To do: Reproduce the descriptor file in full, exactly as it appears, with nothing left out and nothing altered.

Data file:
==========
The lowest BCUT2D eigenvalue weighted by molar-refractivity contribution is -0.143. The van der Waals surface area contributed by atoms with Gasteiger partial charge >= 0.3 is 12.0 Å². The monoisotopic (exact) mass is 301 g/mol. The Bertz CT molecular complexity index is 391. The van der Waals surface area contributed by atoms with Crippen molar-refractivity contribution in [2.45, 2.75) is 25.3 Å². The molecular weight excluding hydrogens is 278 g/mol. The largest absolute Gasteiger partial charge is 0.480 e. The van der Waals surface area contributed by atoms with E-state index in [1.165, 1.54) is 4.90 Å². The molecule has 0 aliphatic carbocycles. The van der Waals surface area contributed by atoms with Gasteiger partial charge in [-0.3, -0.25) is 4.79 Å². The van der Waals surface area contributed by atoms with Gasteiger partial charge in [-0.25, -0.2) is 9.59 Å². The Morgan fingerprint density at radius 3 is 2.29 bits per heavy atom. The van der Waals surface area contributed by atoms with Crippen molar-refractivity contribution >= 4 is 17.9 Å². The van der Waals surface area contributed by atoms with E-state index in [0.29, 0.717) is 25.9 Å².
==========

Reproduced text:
The lowest BCUT2D eigenvalue weighted by molar-refractivity contribution is -0.143. The van der Waals surface area contributed by atoms with Gasteiger partial charge >= 0.3 is 12.0 Å². The monoisotopic (exact) mass is 301 g/mol. The Bertz CT molecular complexity index is 391. The van der Waals surface area contributed by atoms with Crippen molar-refractivity contribution in [2.45, 2.75) is 25.3 Å². The molecular weight excluding hydrogens is 278 g/mol. The largest absolute Gasteiger partial charge is 0.480 e. The van der Waals surface area contributed by atoms with E-state index in [1.165, 1.54) is 4.90 Å². The molecule has 0 aliphatic carbocycles. The van der Waals surface area contributed by atoms with Gasteiger partial charge in [-0.3, -0.25) is 4.79 Å². The van der Waals surface area contributed by atoms with Gasteiger partial charge in [-0.25, -0.2) is 9.59 Å². The Morgan fingerprint density at radius 3 is 2.29 bits per heavy atom. The van der Waals surface area contributed by atoms with Crippen molar-refractivity contribution >= 4 is 17.9 Å². The van der Waals surface area contributed by atoms with E-state index in [0.29, 0.717) is 25.9 Å².